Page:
Not so long ago, the Big 12 had a reputation for strong regular seasons ahead of underwhelming March Madness results.
Consider that narrative officially busted.
Baylor's national championship last April continued a recent hot stretch for the conference. Texas Tech was in the title game in 2019, coming within a shot of beating Virginia before losing in overtime. Kansas made the Final Four in 2018, while also providing a great “what if” in 2020, projecting as the No. 1 overall seed in the NCAA Tournament before COVID canceled the season (Baylor was going to be a No. 1 seed as well).
So can the Big 12 keep up its late-season heater in 2021-22? No results are guaranteed given the randomness of a one-and-done tournament, but the league still appears top-heavy enough with its top three programs to at least give itself a puncher's chance.
KU should be considered the preseason favorite after Bill Self reloaded his roster while also securing the return of four starters. First-year Texas coach Chris Beard's roster features a nice mix of experience and talented transfers, while Baylor's Scott Drew will look to upperclassmen like Matthew Mayer, Adam Flagler and Jonathan Tchamwa Tchatchoua to take on greater roles.
The conference's next tier should be competitive too. Texas Tech first-year coach Mark Adams received a boost with the return of guard Terrence Shannon Jr., while West Virginia brings back potential all-league performers in Taz Sherman and Sean McNeil. Oklahoma State's Mike Boynton boasts the most experienced roster, and Oklahoma should be a wild card in Porter Moser's first season.
Transfer point guard Remy Martin — a two-time All-Pac-12 first-teamer at Arizona State — provides KU a playmaking piece it desperately needed last season. Don't overlook the strides that returners like Jalen Wilson, Christian Braun and David McCormack are likely to make.
Coach Chris Beard will have a lot of rotation options in his first season, combining high-ceiling transfers like Marcus Carr and Timmy Allen with reliable seniors like Andrew Jones and Courtney Ramey.
How do you replace the best backcourt in school history? Coach Scott Drew appears to have the answer. Returners Matthew Mayer and Adam Flagler project as two of the league's best players, while Arizona transfer James Akinjo is comfortable in a leading role.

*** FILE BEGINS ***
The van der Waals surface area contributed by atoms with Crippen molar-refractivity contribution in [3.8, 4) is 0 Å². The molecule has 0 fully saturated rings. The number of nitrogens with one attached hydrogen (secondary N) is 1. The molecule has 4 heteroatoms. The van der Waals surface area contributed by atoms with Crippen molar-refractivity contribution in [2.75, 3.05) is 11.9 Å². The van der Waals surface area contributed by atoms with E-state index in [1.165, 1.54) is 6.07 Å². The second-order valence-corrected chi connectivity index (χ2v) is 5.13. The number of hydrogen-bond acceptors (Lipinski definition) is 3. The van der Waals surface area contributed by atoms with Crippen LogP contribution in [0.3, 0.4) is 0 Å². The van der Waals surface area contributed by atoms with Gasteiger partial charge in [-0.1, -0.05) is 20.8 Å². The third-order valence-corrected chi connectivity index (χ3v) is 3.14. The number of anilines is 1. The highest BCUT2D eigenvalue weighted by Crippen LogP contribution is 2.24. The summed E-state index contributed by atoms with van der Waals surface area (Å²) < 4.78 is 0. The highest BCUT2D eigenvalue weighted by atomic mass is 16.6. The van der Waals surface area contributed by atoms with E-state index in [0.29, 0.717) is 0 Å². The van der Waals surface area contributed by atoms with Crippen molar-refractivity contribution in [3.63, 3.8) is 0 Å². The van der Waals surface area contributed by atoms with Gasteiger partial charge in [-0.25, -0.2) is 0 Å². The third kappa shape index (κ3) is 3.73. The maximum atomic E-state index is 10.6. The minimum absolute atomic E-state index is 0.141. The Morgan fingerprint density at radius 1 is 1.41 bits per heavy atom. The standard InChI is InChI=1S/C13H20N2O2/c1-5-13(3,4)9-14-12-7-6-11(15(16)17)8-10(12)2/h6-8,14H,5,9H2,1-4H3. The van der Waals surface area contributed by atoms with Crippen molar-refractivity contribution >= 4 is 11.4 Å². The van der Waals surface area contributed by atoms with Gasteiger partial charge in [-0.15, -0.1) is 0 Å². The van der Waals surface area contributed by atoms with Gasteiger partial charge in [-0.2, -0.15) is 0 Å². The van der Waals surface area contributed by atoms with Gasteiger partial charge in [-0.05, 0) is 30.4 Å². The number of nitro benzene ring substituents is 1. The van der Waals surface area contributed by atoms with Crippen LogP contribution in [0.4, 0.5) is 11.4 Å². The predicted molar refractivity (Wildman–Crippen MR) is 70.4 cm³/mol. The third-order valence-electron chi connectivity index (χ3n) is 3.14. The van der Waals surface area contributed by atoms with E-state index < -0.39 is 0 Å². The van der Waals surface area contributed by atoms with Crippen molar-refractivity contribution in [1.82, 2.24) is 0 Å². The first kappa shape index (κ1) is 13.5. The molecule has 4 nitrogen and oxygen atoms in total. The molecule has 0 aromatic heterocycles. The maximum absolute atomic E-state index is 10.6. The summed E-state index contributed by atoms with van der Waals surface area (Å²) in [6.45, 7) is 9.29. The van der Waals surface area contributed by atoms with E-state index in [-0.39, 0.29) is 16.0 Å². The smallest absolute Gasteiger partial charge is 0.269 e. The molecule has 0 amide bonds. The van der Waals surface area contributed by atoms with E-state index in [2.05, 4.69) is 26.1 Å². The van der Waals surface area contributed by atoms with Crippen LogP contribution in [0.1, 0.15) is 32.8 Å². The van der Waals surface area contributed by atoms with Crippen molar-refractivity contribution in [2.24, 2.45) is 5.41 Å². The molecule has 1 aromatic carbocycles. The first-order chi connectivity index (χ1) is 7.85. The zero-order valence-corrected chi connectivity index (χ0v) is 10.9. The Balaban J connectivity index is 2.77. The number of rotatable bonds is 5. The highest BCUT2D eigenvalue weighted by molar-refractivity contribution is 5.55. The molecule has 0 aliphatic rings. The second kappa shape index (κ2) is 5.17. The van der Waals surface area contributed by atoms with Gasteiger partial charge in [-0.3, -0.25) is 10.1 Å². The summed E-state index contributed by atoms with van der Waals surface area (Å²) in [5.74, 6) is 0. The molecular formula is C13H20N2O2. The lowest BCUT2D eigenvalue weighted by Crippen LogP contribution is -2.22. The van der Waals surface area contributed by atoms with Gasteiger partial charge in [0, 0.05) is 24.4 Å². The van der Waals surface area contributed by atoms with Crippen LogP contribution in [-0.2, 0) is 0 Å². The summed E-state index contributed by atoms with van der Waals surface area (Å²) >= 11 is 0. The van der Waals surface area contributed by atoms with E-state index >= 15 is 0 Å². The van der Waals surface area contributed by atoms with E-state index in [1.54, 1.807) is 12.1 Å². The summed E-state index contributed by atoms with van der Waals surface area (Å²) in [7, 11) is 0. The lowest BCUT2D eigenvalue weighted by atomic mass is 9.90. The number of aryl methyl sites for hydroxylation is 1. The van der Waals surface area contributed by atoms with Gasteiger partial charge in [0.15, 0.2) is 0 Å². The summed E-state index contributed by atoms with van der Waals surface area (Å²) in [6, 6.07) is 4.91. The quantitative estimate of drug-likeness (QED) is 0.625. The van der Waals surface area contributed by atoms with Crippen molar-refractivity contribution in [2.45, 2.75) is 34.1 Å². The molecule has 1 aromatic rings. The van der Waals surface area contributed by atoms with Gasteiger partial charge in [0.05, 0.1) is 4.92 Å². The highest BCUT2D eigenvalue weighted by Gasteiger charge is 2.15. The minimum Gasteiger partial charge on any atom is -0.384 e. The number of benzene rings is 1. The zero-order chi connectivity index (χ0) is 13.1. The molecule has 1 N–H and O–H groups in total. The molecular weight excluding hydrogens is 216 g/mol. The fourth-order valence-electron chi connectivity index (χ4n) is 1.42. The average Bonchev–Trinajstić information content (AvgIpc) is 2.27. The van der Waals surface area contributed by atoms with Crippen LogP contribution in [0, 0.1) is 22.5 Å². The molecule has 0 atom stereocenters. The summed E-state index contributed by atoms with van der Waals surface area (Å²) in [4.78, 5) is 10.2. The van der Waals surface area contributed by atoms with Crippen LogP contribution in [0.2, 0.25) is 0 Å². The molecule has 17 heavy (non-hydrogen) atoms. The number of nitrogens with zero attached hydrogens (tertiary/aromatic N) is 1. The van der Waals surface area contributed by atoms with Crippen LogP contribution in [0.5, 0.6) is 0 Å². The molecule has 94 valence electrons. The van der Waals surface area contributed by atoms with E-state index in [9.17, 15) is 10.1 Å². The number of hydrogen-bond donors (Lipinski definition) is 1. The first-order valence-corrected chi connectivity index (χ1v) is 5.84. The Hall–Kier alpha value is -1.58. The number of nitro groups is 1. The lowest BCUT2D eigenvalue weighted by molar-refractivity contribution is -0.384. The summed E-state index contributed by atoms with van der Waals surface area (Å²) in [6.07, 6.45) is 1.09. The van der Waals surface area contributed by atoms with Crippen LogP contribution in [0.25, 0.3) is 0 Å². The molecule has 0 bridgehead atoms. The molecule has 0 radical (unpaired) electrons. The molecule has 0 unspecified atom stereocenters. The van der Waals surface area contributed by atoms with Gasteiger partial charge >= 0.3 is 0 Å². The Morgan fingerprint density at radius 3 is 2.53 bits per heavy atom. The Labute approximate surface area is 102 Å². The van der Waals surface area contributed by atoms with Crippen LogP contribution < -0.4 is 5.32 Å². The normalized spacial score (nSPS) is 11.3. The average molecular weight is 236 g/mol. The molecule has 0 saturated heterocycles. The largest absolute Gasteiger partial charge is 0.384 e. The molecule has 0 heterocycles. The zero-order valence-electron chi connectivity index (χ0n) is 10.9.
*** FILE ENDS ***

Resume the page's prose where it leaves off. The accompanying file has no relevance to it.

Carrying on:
4. Texas Tech
Will Mark Adams' success as a defensive guru continue when he slides into the head coach's chair? The return of Terrence Shannon Jr. and Kevin McCullar make the Red Raiders an intriguing sleeper option, though the floor could still be low with Adams remaining unproven.
5. West Virginia
Miles McBride leaving for the pros understandably drops West Virginia here, but Bob Huggins still should like his backcourt. Taz Sherman and Sean McNeil are dependable scorers, while forward Gabe Osabuohien returns as the league's best defender.
6. Oklahoma State
How much does continuity matter? Oklahoma State will be a great test subject in 2021-22, bringing back a league-best 81 percent of its returning minutes according to BartTorvik.com.
Oklahoma made one of the top offseason hires in Loyola-Chicago's Porter Moser, and he immediately worked to reshape his roster through the transfer portal. Tanner Groves — the reigning Big Sky Player of the Year at Eastern Washington — should be a focal frontcourt piece. Duke transfer Jordan Goldwire provides defensive stability in the backcourt.
The shortened 2020-21 season was statistically the worst in coach Jamie Dixon's five-year tenure at TCU. The team's best hope for a breakthrough could be the addition of Texas A&M transfer forward Emanuel Miller, who thrived inside a season ago as both a scorer and rebounder.
9. Kansas State
Coach Bruce Weber's teams have struggled on offense recently, falling outside the top 175 in adjusted offensive efficiency in consecutive seasons. Guard Nijel Pack had an excellent freshman season as a spot-up shooter, but he'll need more help.
10. Iowa State
New coach T.J. Otzelberger's offseason roster additions make a quicker-than-expected turnaround possible. A transfer to watch: Tristan Enaruna, a 6'8" guard from KU with a 7-foot wingspan and pro potential if he develops offensively.
Player of the Year: Marcus Carr, Texas
Best Defensive Player: Gabe Osabuohien, West Virginia
Most Underrated Player: Jonathan Tchamwa Tchatchoua, Baylor
Newcomer of the Year: Remy Martin, Kansas
All-Big 12 First Team
Ochai Agbaji, Sr., G, Kansas
Marcus Carr, Sr., G, Texas
Matthew Mayer, Sr., G/F, Baylor
David McCormack, Sr., F, Kansas
Terrence Shannon Jr., Jr., G, Texas Tech
All-Big 12 Second Team
Timmy Allen, Sr., F, Texas
Adam Flagler, Jr., G, Baylor
Remy Martin, Sr., G, Kansas
Courtney Ramey, Sr., G, Texas
Jalen Wilson, So., F, Kansas
All-Big 12 Third Team
James Akinjo, Sr., G, Baylor
Dylan Disu, Jr., F, Texas
Andrew Jones, Sr., G, Texas
Emanuel Miller, So., F, FCU
Kevin Obanor, Sr., F, Texas Tech